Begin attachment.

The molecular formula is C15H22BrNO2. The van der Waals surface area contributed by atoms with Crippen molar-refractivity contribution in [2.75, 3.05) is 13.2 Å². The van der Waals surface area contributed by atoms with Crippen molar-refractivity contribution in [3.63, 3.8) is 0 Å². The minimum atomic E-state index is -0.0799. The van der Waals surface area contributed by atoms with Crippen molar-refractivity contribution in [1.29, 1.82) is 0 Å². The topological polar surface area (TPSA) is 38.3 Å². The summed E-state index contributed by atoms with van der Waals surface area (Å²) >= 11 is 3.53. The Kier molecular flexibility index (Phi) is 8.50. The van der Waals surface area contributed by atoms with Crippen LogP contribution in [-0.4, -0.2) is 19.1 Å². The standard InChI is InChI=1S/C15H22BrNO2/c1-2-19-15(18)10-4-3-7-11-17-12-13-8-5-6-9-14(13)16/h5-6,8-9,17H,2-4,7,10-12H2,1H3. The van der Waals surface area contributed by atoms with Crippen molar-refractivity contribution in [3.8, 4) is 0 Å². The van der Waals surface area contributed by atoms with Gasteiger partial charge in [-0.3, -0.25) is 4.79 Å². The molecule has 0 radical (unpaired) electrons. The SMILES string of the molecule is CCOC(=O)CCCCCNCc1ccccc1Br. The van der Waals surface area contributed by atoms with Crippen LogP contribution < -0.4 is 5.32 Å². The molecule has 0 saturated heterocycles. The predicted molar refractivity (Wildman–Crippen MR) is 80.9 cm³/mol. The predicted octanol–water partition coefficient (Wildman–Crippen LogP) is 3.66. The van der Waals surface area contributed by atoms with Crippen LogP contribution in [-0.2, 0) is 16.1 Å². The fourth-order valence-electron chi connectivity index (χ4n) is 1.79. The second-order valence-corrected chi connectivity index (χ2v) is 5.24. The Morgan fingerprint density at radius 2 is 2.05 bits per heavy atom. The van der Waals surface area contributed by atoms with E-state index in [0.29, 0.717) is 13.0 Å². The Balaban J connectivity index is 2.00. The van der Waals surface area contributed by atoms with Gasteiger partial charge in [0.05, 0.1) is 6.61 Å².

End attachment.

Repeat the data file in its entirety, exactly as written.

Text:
The molecular formula is C15H22BrNO2. The van der Waals surface area contributed by atoms with Crippen molar-refractivity contribution in [2.75, 3.05) is 13.2 Å². The van der Waals surface area contributed by atoms with Crippen molar-refractivity contribution in [3.63, 3.8) is 0 Å². The minimum atomic E-state index is -0.0799. The van der Waals surface area contributed by atoms with Crippen molar-refractivity contribution in [1.29, 1.82) is 0 Å². The topological polar surface area (TPSA) is 38.3 Å². The summed E-state index contributed by atoms with van der Waals surface area (Å²) >= 11 is 3.53. The Kier molecular flexibility index (Phi) is 8.50. The van der Waals surface area contributed by atoms with Crippen LogP contribution in [-0.4, -0.2) is 19.1 Å². The standard InChI is InChI=1S/C15H22BrNO2/c1-2-19-15(18)10-4-3-7-11-17-12-13-8-5-6-9-14(13)16/h5-6,8-9,17H,2-4,7,10-12H2,1H3. The van der Waals surface area contributed by atoms with Crippen molar-refractivity contribution in [3.8, 4) is 0 Å². The van der Waals surface area contributed by atoms with Gasteiger partial charge in [-0.3, -0.25) is 4.79 Å². The molecule has 0 radical (unpaired) electrons. The SMILES string of the molecule is CCOC(=O)CCCCCNCc1ccccc1Br. The van der Waals surface area contributed by atoms with Crippen LogP contribution < -0.4 is 5.32 Å². The molecule has 0 saturated heterocycles. The predicted molar refractivity (Wildman–Crippen MR) is 80.9 cm³/mol. The predicted octanol–water partition coefficient (Wildman–Crippen LogP) is 3.66. The van der Waals surface area contributed by atoms with Crippen LogP contribution in [-0.2, 0) is 16.1 Å². The fourth-order valence-electron chi connectivity index (χ4n) is 1.79. The second-order valence-corrected chi connectivity index (χ2v) is 5.24. The Morgan fingerprint density at radius 2 is 2.05 bits per heavy atom. The van der Waals surface area contributed by atoms with E-state index in [0.29, 0.717) is 13.0 Å². The Balaban J connectivity index is 2.00. The van der Waals surface area contributed by atoms with Gasteiger partial charge in [0.05, 0.1) is 6.61 Å².